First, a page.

CAR Risk is a leading UK consultancy with an international reputation in risk studies. CAR’s vulnerability-based approach has been used in projects ranging across the full spectrum of natural and man-made hazards which affect the built environment. These include catastrophe perils such as earthquake, volcanic eruption, tropical and temperate windstorm, and flood, as well as routine perils such as subsidence, burglary, and unexploded ordnance. Over 25 years of its existence, CAR has built up a prestigious and international client base, working on projects in some 30 countries across 5 continents.
History of the CAR Risk Group
CAR was founded in 1987 by a group of academics from the Martin Centre for Architectural and Urban Studies, a research unit within Cambridge University’s Department of Architecture. The Martin Centre has many years’ experience of research on the vulnerability of the built environment to a wide range of natural and man-made hazards. From the foundation of CAR, risk in the built environment has been a core area of the company’s activities. CAR’s early experience in this field focused on conducting damage surveys in the aftermath of major events, analysing building damage and correlating damage levels with earthquake intensity and construction type. These first-hand data formed the basis for the development of CAR’s expertise in risk assessment and mitigation in developing countries and earthquake-prone regions around the world, carried out for government agencies and international organisations involved in civil protection and post-disaster recovery. Before long, CAR’s know-how attracted the attention of private sector clients such as insurance companies, who saw the potential for integrating CAR’s vulnerability models with their existing earthquake occurrence models to produce a more accurate loss estimation capability. During the 1990s, CAR extended its risk modelling capability in breadth and depth, developing models for a wide range of perils and territories, as well as co-operating with hazard specialists to develop standalone risk models capable of offering clients a turnkey solution.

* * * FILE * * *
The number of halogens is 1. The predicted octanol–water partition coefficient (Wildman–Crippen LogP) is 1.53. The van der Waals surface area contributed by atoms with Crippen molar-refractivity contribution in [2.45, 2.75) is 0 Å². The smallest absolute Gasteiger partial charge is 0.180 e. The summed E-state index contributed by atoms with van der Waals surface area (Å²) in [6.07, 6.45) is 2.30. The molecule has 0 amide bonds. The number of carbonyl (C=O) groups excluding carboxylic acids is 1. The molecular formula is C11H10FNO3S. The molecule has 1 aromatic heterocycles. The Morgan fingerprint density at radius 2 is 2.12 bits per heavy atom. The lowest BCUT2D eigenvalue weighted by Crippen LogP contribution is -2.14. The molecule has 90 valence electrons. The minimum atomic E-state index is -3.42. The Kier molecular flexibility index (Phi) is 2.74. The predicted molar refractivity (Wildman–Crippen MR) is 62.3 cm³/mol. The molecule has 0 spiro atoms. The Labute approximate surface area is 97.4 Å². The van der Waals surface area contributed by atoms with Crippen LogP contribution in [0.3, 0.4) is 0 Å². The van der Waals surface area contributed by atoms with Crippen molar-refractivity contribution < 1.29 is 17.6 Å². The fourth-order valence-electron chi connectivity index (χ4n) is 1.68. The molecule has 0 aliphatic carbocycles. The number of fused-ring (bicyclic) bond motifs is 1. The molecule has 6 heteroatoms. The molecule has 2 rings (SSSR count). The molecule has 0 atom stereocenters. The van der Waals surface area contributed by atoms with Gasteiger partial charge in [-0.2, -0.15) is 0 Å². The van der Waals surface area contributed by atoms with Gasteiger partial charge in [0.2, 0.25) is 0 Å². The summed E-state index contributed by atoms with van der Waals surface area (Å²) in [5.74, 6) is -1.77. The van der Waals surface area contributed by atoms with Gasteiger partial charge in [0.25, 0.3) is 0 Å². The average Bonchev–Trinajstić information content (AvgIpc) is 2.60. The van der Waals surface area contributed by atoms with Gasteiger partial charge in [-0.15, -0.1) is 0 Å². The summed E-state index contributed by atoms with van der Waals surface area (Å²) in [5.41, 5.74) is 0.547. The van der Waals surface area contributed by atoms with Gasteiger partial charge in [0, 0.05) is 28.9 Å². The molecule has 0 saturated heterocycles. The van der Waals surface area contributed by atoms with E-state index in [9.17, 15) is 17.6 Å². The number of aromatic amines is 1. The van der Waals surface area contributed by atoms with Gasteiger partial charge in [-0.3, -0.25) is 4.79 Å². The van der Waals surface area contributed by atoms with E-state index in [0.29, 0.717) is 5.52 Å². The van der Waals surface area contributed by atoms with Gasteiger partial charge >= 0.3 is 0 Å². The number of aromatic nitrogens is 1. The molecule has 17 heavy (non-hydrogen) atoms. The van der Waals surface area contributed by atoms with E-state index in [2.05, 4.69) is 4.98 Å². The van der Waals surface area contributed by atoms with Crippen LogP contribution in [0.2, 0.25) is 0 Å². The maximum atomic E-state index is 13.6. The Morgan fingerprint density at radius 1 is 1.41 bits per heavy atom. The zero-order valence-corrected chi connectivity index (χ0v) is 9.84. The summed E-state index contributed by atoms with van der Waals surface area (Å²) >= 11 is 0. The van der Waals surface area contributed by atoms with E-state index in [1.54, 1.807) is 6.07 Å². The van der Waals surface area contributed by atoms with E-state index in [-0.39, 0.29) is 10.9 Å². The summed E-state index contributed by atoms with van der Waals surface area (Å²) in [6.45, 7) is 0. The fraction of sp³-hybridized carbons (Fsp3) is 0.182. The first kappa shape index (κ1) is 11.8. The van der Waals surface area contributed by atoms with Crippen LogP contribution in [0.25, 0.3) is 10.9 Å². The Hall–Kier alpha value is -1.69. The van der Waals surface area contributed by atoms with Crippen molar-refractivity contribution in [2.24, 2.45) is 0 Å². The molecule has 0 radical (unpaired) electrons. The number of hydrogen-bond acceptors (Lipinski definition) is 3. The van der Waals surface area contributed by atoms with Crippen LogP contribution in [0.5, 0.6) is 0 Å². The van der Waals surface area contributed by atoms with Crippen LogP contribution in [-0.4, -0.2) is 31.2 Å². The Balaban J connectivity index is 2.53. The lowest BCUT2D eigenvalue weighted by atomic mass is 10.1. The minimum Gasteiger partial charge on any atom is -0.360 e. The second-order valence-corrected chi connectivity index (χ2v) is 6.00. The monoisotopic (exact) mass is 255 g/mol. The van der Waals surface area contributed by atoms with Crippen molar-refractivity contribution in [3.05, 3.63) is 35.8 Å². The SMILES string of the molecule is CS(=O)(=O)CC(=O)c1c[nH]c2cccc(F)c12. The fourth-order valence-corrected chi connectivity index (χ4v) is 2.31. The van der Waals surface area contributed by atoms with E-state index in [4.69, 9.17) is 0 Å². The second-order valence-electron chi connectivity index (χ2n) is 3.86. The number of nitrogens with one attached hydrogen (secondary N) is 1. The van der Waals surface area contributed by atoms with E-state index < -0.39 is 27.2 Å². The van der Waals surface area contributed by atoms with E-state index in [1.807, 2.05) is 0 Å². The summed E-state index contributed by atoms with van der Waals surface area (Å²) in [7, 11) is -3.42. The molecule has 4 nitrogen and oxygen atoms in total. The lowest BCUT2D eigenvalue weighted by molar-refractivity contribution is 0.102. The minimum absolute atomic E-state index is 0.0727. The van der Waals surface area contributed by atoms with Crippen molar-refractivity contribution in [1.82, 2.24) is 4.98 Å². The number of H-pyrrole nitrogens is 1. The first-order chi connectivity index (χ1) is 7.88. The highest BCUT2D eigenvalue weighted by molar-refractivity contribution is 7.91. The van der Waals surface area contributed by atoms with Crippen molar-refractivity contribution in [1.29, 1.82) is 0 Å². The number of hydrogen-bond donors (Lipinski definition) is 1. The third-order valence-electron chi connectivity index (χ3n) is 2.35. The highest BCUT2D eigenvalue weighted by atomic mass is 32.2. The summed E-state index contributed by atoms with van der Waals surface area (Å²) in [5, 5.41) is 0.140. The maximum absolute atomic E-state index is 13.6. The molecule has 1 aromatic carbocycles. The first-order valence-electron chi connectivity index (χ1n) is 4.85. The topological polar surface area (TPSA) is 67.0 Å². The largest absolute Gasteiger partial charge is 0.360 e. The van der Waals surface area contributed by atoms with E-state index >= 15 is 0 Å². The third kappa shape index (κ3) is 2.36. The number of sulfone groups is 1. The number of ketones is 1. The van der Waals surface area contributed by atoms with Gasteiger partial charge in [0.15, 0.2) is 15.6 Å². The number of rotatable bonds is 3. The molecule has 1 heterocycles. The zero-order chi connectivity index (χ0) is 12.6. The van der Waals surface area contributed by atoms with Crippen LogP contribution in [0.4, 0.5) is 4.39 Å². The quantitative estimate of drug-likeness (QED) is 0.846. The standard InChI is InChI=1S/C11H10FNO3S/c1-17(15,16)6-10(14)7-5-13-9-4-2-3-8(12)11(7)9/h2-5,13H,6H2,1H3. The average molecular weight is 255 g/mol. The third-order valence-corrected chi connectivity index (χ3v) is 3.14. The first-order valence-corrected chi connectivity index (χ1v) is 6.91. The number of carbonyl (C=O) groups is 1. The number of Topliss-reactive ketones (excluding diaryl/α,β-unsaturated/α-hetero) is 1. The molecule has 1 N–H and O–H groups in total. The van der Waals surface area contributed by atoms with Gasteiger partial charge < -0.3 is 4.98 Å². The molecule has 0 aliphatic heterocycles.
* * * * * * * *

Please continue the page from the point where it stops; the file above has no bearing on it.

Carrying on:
CAR’s contribution to the science of risk modelling
When CAR first became involved in risk studies in the 1990s, the science of catastrophe modelling was predominantly hazard-driven, with the emphasis placed on predicting the frequency, severity and geographic distribution of natural hazards, while the building stock exposed to these hazards was assumed to be a largely homogenous entity with limited variation in vulnerability between building types or geographic regions. This approach reflected the scarcity of reliable data on building performance around the world, but it represented a fundamental weakness in the science, insofar as risk is a function of both hazard and vulnerability. Only vulnerability can explain why a small earthquake in India results in higher casualties and more destruction than a large earthquake in California. Furthermore, while earthquakes and hurricanes are natural phenomena which are inherently difficult to predict, buildings are man-made structures whose performance is more susceptible to prediction and modification. By focusing systematically on the vulnerability of buildings and infrastructure, CAR has been able, in co-operation with hazard specialists, to significantly refine the loss prediction process. With its research hinterland in the fields of structural engineering and building technology, CAR was ideally qualified to make this important contribution to the science of catastrophe modelling, which has now become a standard feature of state-of-the-art catastrophe models worldwide.